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Weight-class issues keep Carano from reaching top

Kevin Iole
Yahoo Sports

Minutes after the video of last week's Elite XC weigh-in hit the Internet, you just know there were thousands of pubescent boys just praying that the white towel would somehow find its way to the floor.

Behind the towel stood the most famous female mixed martial artist in the world, a buck-naked Gina Carano (7-0), who had to be saying two silent prayers herself.

The unbeaten Las Vegan, who is on a collision path to what may be the richest women's MMA fight in history with Cris "Cyborg" Santos, had to be praying feverishly that the needle on the scale would somehow register 141 pounds.

Secondly, and perhaps more importantly, have no doubt she was whispering a million prayers that the men holding the towels that were guarding her privacy and protecting her from Internet infamy would retain their grips.

Carano looked gaunt and drawn, but performed admirably the next night in winning a unanimous decision over Kelly Kobold that set up her 2009 bout with Santos.

Hopefully, CBS and Elite XC will put that bout on network television and not on pay-per-view, where it would be seen by an infinitely smaller audience than would witness it on the Tiffany network.

Most significantly, though, Carano can't be allowed to sign a contract to fight at 140 pounds again. Carano weighed 144 at the Elite XC debut on CBS on May 31, but Kaitlin Young agreed to the fight anyway. She missed weight in her fight before that in Hawaii against Tonya Evinger.

She's unbeaten on the scorecards, but the scales have repeatedly kicked her backside. Those three fights aren't the only ones in her seven-fight MMA career in which she hasn't been able to meet her contract weight.

It's clear she can't make 140 and it's clear she's putting her health at risk. Elite XC should simply set the bout for 145 or 150 pounds.

Carano is the star and she'll dictate the terms. But whichever weight is chosen, it should be one that she can make easily and without having to spend much of the final day in the sauna.

Margaret Goodman, a long-time ringside physician in Nevada, said the dramatic cuts aren't good for Carano's health.

"She is hurting her career and her body in these drastic fluctuations," said Goodman, a neurologist who is no longer working fights.

If there is money to be made on a fight, rest assured that a promoter and a manager will, in most cases, do just about anything to make sure the bout goes off. Jose Luis Castillo became notorious in boxing over the last several years of his illustrious career for his inability to make weight.

If the limit was 135, he'd come in at 138. If it were 140, he'd be 142. Make it 147, he'd be 150.

Before a rematch with Diego Corrales, Castillo was so spent from trying to make weight that he barely could lift himself off the ground and needed to be assisted in walking from the room. One of his promoters, though, argued that he should still be allowed to fight, even though he appeared emaciated.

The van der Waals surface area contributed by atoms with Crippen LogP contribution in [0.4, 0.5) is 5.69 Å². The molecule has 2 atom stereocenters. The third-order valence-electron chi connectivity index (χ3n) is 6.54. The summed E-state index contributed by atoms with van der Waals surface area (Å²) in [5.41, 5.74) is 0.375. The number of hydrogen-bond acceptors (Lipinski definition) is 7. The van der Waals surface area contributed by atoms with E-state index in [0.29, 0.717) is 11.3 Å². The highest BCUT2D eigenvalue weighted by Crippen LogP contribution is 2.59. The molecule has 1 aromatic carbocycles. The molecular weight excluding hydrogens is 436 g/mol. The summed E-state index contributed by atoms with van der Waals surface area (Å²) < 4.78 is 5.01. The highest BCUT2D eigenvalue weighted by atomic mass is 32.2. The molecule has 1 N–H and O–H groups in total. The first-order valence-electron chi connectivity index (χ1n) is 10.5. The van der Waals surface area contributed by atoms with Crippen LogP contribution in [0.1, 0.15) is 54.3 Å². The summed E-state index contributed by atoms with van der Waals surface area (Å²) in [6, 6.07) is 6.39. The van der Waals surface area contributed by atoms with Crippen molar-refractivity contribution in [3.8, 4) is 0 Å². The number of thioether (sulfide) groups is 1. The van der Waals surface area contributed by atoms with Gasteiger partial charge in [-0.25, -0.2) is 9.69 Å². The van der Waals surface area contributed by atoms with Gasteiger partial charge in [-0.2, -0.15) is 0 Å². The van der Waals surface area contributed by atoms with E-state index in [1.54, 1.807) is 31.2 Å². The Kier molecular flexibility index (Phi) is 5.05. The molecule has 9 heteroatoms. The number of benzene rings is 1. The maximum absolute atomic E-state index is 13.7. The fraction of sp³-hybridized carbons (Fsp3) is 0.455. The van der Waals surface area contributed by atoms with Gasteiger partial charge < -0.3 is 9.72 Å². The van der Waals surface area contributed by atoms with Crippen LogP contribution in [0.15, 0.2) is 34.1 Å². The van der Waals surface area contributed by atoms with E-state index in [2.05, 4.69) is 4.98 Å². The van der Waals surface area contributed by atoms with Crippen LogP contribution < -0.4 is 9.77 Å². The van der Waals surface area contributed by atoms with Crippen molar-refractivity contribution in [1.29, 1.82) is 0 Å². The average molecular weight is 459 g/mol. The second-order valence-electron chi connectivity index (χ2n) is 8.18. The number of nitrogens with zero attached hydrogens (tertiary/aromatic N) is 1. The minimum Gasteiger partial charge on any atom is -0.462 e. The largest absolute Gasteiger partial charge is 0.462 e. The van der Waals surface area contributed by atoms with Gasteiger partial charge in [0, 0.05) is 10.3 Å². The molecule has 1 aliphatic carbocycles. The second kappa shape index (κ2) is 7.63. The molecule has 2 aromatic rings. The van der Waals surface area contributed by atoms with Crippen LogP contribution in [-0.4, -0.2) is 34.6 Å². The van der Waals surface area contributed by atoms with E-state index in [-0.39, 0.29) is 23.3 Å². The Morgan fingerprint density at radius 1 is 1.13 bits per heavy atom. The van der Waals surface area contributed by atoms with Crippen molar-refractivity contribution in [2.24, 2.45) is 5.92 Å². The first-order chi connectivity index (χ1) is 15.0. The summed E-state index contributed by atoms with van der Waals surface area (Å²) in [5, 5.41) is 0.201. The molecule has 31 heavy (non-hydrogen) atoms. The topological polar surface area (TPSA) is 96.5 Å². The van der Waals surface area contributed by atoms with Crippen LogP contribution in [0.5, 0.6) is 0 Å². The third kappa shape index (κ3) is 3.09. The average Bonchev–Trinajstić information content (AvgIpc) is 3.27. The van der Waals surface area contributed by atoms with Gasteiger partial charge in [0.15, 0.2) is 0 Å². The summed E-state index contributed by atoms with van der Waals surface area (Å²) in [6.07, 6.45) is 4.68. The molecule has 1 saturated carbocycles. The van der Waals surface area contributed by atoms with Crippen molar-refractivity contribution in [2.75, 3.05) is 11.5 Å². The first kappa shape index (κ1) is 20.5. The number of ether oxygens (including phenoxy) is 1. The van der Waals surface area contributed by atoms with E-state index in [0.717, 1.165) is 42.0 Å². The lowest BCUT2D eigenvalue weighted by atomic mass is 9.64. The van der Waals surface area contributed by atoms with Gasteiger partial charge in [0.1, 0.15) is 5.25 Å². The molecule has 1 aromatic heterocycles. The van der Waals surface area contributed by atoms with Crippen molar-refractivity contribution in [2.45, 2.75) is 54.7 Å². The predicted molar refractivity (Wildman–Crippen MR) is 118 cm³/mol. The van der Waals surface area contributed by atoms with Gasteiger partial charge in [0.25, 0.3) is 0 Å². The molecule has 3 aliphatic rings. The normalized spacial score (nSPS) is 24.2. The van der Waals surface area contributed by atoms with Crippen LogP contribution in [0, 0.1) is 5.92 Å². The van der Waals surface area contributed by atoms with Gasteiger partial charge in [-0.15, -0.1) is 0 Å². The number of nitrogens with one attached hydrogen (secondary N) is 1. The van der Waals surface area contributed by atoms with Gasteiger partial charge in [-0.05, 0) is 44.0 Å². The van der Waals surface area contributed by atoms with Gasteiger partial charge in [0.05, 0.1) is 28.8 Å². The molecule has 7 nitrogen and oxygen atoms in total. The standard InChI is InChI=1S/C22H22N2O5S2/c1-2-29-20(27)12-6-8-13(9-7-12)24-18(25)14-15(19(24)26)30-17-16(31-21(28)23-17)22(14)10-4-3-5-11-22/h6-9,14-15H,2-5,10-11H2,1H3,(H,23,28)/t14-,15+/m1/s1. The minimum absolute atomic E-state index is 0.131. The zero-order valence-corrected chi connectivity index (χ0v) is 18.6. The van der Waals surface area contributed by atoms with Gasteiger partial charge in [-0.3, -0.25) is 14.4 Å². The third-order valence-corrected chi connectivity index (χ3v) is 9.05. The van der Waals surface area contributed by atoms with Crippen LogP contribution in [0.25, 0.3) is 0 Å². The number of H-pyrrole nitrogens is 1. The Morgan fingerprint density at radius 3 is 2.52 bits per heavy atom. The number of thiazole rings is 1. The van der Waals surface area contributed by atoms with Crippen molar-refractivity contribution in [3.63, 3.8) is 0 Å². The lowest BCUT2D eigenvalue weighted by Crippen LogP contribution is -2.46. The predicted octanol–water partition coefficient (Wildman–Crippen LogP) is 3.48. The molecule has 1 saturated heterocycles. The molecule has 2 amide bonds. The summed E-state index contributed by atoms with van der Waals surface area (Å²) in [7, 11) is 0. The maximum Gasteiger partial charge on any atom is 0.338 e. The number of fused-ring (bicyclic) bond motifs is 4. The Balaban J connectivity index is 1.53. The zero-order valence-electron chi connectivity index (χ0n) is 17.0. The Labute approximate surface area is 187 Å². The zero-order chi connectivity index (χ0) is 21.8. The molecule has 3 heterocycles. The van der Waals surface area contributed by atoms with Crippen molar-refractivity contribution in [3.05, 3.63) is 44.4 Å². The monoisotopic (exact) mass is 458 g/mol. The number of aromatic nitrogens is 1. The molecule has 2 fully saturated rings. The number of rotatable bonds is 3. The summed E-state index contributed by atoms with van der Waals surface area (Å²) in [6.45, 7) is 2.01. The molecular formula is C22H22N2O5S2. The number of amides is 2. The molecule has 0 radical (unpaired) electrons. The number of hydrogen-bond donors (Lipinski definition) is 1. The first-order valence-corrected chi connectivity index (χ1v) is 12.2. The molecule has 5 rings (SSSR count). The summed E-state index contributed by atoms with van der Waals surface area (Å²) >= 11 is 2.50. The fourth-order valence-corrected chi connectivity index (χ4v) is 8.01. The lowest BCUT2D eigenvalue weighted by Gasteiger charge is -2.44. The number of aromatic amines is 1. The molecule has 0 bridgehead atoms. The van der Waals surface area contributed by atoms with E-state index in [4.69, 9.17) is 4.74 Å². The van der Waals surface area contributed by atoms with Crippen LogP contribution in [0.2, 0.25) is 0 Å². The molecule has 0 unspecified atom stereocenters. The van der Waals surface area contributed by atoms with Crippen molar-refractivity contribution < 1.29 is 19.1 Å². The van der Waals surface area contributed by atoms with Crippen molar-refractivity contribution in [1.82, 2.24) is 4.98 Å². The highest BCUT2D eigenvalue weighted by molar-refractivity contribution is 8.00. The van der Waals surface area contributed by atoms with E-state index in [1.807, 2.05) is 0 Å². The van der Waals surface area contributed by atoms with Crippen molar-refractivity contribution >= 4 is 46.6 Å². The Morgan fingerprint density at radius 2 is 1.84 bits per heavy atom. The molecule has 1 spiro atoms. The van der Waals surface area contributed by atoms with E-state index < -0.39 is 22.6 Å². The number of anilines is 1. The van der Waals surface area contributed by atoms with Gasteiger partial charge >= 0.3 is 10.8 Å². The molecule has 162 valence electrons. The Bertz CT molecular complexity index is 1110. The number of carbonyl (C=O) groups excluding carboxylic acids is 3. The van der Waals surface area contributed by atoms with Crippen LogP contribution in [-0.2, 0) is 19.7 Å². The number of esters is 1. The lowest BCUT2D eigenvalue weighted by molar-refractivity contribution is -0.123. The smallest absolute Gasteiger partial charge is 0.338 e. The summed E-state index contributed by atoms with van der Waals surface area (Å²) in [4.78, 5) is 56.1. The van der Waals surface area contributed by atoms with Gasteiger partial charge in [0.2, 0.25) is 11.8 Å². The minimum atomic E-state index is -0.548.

Acquiescent boxing commissions throughout the country will often bow to either a powerful promoter or television network and sign off on a fight that is dangerous because of the silly notion that the show must go on.

Dr. Tim Trainor, an orthopedic surgeon who is a consulting physician for the Nevada Athletic Commission, said dehydration will begin to impact performance and cause serious damage when a person loses more than two percent of body weight in a day.

No one knows what Carano weighed when she awakened on the morning of the Oct. 3 weigh-in for her fight the next night with Kobold. But after spending time fasting and in the sauna, as well as using other weight-loss techniques, she weighed 142 3/4 pounds on her first try.

By rule in Florida, she had two hours to make the contracted weight.

To account for variations in scales, the contracts allow for a fighter to weigh one pound over the weight, except in title matches, meaning Carano had to weigh 141.

Two percent of her body weight at 142 3/4 would be 2.85 pounds.

Presumably, though, Carano had already lost weight prior to coming down to be officially weighed.

Carano had said before the fight she was taking her weight-cut seriously and had hired a nutritionist to help her make the weight.

Assuming she did what her coaches told her, she simply proved to be too big to make 140 safely. She eventually made 141, losing another 1

3/4 pounds, and managed to rehydrate enough to both look good physically and perform well in the fight the next night.

That's beside the point, Goodman said. She said a fighter in any class shouldn't have to cut more than five pounds the week of the fight.

"Many of the MMA guys, especially those who began as wrestlers, believe there is some advantage to cutting five, 10, or even 15 pounds the week of a (fight)," Goodman said. "It makes no sense physiologically and contributes to a lesser performance. Bottom line, irrespective of the weight class, if a fighter has to cut more than five pounds the week of the fight, they are either unprepared, unhealthy, or fighting in the wrong weight class.

"These guys all start this at younger ages. At younger ages, their bodies can take the punishment, but it sure doesn't help them perform better. But as a fighter progresses in their career, they are doing a disservice to the sport, the fans, and most importantly themselves."

This is a situation where Carano has to be protected from herself. She clearly can't make 140 pounds, even though she sincerely tries. Elite XC must convince her it's time to move up.

But if Elite XC doesn't act, state athletic commissions need to do so.

She has a history in this area and it's not good.

Carano is an elite fighter and has the personality to be a superstar in the business. She can't risk that by foolishly trying to make a weight that's impossible for her to do.